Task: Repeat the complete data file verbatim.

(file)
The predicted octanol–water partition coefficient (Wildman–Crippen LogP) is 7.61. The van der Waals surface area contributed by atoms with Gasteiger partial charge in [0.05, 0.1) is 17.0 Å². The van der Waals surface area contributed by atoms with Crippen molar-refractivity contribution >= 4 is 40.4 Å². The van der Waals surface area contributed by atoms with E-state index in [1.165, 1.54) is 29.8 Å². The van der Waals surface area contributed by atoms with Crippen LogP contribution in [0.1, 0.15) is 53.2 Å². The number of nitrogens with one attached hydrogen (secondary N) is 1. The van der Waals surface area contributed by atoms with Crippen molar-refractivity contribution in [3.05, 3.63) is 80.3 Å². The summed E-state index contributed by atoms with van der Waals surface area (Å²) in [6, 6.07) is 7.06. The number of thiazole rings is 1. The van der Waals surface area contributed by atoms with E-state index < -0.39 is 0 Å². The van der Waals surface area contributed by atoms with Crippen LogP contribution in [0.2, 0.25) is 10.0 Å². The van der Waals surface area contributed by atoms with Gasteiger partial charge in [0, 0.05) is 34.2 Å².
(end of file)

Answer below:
The predicted octanol–water partition coefficient (Wildman–Crippen LogP) is 7.61. The van der Waals surface area contributed by atoms with Gasteiger partial charge in [0.05, 0.1) is 17.0 Å². The van der Waals surface area contributed by atoms with Crippen molar-refractivity contribution >= 4 is 40.4 Å². The van der Waals surface area contributed by atoms with E-state index in [1.165, 1.54) is 29.8 Å². The van der Waals surface area contributed by atoms with Crippen LogP contribution in [0.1, 0.15) is 53.2 Å². The number of nitrogens with one attached hydrogen (secondary N) is 1. The van der Waals surface area contributed by atoms with Crippen molar-refractivity contribution in [3.05, 3.63) is 80.3 Å². The summed E-state index contributed by atoms with van der Waals surface area (Å²) in [6, 6.07) is 7.06. The number of thiazole rings is 1. The van der Waals surface area contributed by atoms with E-state index < -0.39 is 0 Å². The van der Waals surface area contributed by atoms with Crippen LogP contribution in [0.2, 0.25) is 10.0 Å². The van der Waals surface area contributed by atoms with Gasteiger partial charge in [0, 0.05) is 34.2 Å².